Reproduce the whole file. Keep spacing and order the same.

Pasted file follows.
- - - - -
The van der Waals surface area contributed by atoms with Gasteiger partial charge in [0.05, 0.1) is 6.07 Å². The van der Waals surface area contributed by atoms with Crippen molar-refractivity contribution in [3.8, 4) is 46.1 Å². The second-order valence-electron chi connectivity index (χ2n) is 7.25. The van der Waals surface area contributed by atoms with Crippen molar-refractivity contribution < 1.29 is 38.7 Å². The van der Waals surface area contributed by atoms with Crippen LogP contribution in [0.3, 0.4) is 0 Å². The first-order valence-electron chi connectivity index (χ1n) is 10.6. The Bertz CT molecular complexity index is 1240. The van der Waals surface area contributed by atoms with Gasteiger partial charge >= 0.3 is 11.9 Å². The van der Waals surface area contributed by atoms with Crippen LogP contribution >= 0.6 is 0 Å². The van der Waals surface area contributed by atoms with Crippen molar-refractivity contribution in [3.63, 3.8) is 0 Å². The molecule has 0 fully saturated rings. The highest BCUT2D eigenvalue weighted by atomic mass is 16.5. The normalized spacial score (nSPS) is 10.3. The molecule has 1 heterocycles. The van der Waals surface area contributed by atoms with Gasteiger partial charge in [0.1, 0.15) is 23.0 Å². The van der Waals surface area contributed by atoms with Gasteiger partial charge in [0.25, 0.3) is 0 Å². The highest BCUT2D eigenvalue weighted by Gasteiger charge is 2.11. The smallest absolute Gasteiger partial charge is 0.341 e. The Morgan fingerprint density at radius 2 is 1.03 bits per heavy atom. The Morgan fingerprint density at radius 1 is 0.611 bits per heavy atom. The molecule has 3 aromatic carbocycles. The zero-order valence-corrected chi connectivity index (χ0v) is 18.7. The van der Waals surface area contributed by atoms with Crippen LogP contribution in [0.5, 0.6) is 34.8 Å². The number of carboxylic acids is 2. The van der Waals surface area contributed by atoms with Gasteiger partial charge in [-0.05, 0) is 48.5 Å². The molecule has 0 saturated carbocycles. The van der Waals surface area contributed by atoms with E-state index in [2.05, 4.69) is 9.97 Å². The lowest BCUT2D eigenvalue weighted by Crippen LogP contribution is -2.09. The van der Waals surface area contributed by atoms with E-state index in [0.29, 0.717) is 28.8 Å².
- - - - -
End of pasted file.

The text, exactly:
The van der Waals surface area contributed by atoms with Gasteiger partial charge in [0.05, 0.1) is 6.07 Å². The van der Waals surface area contributed by atoms with Crippen molar-refractivity contribution in [3.8, 4) is 46.1 Å². The second-order valence-electron chi connectivity index (χ2n) is 7.25. The van der Waals surface area contributed by atoms with Crippen molar-refractivity contribution < 1.29 is 38.7 Å². The van der Waals surface area contributed by atoms with Crippen LogP contribution in [0.3, 0.4) is 0 Å². The first-order valence-electron chi connectivity index (χ1n) is 10.6. The Bertz CT molecular complexity index is 1240. The van der Waals surface area contributed by atoms with Gasteiger partial charge >= 0.3 is 11.9 Å². The van der Waals surface area contributed by atoms with Crippen LogP contribution >= 0.6 is 0 Å². The van der Waals surface area contributed by atoms with Crippen molar-refractivity contribution in [3.63, 3.8) is 0 Å². The molecule has 0 fully saturated rings. The highest BCUT2D eigenvalue weighted by atomic mass is 16.5. The normalized spacial score (nSPS) is 10.3. The molecule has 1 heterocycles. The van der Waals surface area contributed by atoms with Gasteiger partial charge in [0.1, 0.15) is 23.0 Å². The van der Waals surface area contributed by atoms with Gasteiger partial charge in [0.25, 0.3) is 0 Å². The highest BCUT2D eigenvalue weighted by Gasteiger charge is 2.11. The smallest absolute Gasteiger partial charge is 0.341 e. The Morgan fingerprint density at radius 2 is 1.03 bits per heavy atom. The Morgan fingerprint density at radius 1 is 0.611 bits per heavy atom. The molecule has 3 aromatic carbocycles. The zero-order valence-corrected chi connectivity index (χ0v) is 18.7. The van der Waals surface area contributed by atoms with Crippen LogP contribution in [0.5, 0.6) is 34.8 Å². The number of carboxylic acids is 2. The van der Waals surface area contributed by atoms with Gasteiger partial charge in [-0.05, 0) is 48.5 Å². The molecule has 0 saturated carbocycles. The van der Waals surface area contributed by atoms with E-state index in [2.05, 4.69) is 9.97 Å². The lowest BCUT2D eigenvalue weighted by Crippen LogP contribution is -2.09. The van der Waals surface area contributed by atoms with E-state index in [0.29, 0.717) is 28.8 Å².